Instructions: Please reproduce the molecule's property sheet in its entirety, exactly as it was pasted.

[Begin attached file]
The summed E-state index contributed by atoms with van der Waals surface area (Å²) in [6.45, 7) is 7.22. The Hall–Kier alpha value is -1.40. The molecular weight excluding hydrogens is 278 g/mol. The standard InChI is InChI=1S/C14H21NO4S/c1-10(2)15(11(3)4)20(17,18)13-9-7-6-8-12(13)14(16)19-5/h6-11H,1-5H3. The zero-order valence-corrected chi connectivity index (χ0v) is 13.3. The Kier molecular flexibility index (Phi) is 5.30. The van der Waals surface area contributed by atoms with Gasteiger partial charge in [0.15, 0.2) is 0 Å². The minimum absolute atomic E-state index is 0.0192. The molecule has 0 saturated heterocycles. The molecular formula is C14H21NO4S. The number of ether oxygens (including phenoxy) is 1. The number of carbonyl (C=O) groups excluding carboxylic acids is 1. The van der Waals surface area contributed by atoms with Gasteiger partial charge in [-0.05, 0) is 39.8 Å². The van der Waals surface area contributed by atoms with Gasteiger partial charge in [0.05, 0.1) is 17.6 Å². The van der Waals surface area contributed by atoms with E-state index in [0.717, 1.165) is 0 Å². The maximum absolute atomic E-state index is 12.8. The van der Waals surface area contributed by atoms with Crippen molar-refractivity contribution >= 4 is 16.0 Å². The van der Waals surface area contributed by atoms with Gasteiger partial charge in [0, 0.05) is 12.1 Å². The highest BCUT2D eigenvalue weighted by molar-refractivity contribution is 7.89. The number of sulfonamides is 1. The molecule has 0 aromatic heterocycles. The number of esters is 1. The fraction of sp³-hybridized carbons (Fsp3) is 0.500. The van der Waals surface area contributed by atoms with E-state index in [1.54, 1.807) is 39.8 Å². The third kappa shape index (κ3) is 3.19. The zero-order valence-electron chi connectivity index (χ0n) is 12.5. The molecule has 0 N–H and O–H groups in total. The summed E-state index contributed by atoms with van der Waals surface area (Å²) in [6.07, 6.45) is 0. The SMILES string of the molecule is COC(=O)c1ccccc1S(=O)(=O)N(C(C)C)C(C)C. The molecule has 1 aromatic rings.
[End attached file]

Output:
The summed E-state index contributed by atoms with van der Waals surface area (Å²) in [6.45, 7) is 7.22. The Hall–Kier alpha value is -1.40. The molecular weight excluding hydrogens is 278 g/mol. The standard InChI is InChI=1S/C14H21NO4S/c1-10(2)15(11(3)4)20(17,18)13-9-7-6-8-12(13)14(16)19-5/h6-11H,1-5H3. The zero-order valence-corrected chi connectivity index (χ0v) is 13.3. The Kier molecular flexibility index (Phi) is 5.30. The van der Waals surface area contributed by atoms with Gasteiger partial charge in [0.15, 0.2) is 0 Å². The minimum absolute atomic E-state index is 0.0192. The molecule has 0 saturated heterocycles. The molecular formula is C14H21NO4S. The number of ether oxygens (including phenoxy) is 1. The number of carbonyl (C=O) groups excluding carboxylic acids is 1. The van der Waals surface area contributed by atoms with Gasteiger partial charge in [-0.05, 0) is 39.8 Å². The van der Waals surface area contributed by atoms with Gasteiger partial charge in [0.05, 0.1) is 17.6 Å². The van der Waals surface area contributed by atoms with E-state index in [0.717, 1.165) is 0 Å². The maximum absolute atomic E-state index is 12.8. The van der Waals surface area contributed by atoms with Crippen molar-refractivity contribution >= 4 is 16.0 Å². The van der Waals surface area contributed by atoms with Gasteiger partial charge in [0, 0.05) is 12.1 Å². The highest BCUT2D eigenvalue weighted by molar-refractivity contribution is 7.89. The number of sulfonamides is 1. The molecule has 0 aromatic heterocycles. The number of esters is 1. The fraction of sp³-hybridized carbons (Fsp3) is 0.500. The van der Waals surface area contributed by atoms with E-state index in [1.54, 1.807) is 39.8 Å². The third kappa shape index (κ3) is 3.19. The zero-order valence-electron chi connectivity index (χ0n) is 12.5. The molecule has 0 N–H and O–H groups in total. The summed E-state index contributed by atoms with van der Waals surface area (Å²) in [6.07, 6.45) is 0. The SMILES string of the molecule is COC(=O)c1ccccc1S(=O)(=O)N(C(C)C)C(C)C. The molecule has 1 aromatic rings.